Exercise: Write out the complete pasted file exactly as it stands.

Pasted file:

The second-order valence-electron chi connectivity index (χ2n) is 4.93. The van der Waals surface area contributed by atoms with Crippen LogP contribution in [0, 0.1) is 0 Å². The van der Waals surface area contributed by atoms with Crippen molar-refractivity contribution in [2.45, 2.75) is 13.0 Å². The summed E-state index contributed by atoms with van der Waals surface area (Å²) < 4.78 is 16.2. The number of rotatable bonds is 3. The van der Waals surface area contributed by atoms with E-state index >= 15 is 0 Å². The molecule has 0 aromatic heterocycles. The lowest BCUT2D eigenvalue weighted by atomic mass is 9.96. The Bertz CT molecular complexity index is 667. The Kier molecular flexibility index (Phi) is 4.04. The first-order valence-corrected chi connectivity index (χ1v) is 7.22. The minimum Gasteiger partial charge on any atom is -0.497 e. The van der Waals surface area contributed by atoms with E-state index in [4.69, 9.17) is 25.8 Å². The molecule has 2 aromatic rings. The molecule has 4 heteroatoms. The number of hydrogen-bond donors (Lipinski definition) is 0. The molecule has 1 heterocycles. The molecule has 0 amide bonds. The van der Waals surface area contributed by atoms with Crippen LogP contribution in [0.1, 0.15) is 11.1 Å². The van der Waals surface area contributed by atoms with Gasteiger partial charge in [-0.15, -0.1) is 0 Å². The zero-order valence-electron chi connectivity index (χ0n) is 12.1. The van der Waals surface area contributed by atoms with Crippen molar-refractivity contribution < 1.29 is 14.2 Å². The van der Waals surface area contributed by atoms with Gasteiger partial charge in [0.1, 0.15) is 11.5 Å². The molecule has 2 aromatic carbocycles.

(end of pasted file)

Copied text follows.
The second-order valence-electron chi connectivity index (χ2n) is 4.93. The van der Waals surface area contributed by atoms with Crippen LogP contribution in [0, 0.1) is 0 Å². The van der Waals surface area contributed by atoms with Crippen molar-refractivity contribution in [2.45, 2.75) is 13.0 Å². The summed E-state index contributed by atoms with van der Waals surface area (Å²) < 4.78 is 16.2. The number of rotatable bonds is 3. The van der Waals surface area contributed by atoms with E-state index >= 15 is 0 Å². The molecule has 0 aromatic heterocycles. The lowest BCUT2D eigenvalue weighted by atomic mass is 9.96. The Bertz CT molecular complexity index is 667. The Kier molecular flexibility index (Phi) is 4.04. The first-order valence-corrected chi connectivity index (χ1v) is 7.22. The minimum Gasteiger partial charge on any atom is -0.497 e. The van der Waals surface area contributed by atoms with E-state index in [4.69, 9.17) is 25.8 Å². The molecule has 2 aromatic rings. The molecule has 4 heteroatoms. The number of hydrogen-bond donors (Lipinski definition) is 0. The molecule has 1 heterocycles. The molecule has 0 amide bonds. The van der Waals surface area contributed by atoms with Crippen LogP contribution in [0.1, 0.15) is 11.1 Å². The van der Waals surface area contributed by atoms with Gasteiger partial charge in [-0.15, -0.1) is 0 Å². The zero-order valence-electron chi connectivity index (χ0n) is 12.1. The van der Waals surface area contributed by atoms with Crippen molar-refractivity contribution < 1.29 is 14.2 Å². The van der Waals surface area contributed by atoms with Gasteiger partial charge in [0.1, 0.15) is 11.5 Å². The molecule has 2 aromatic carbocycles.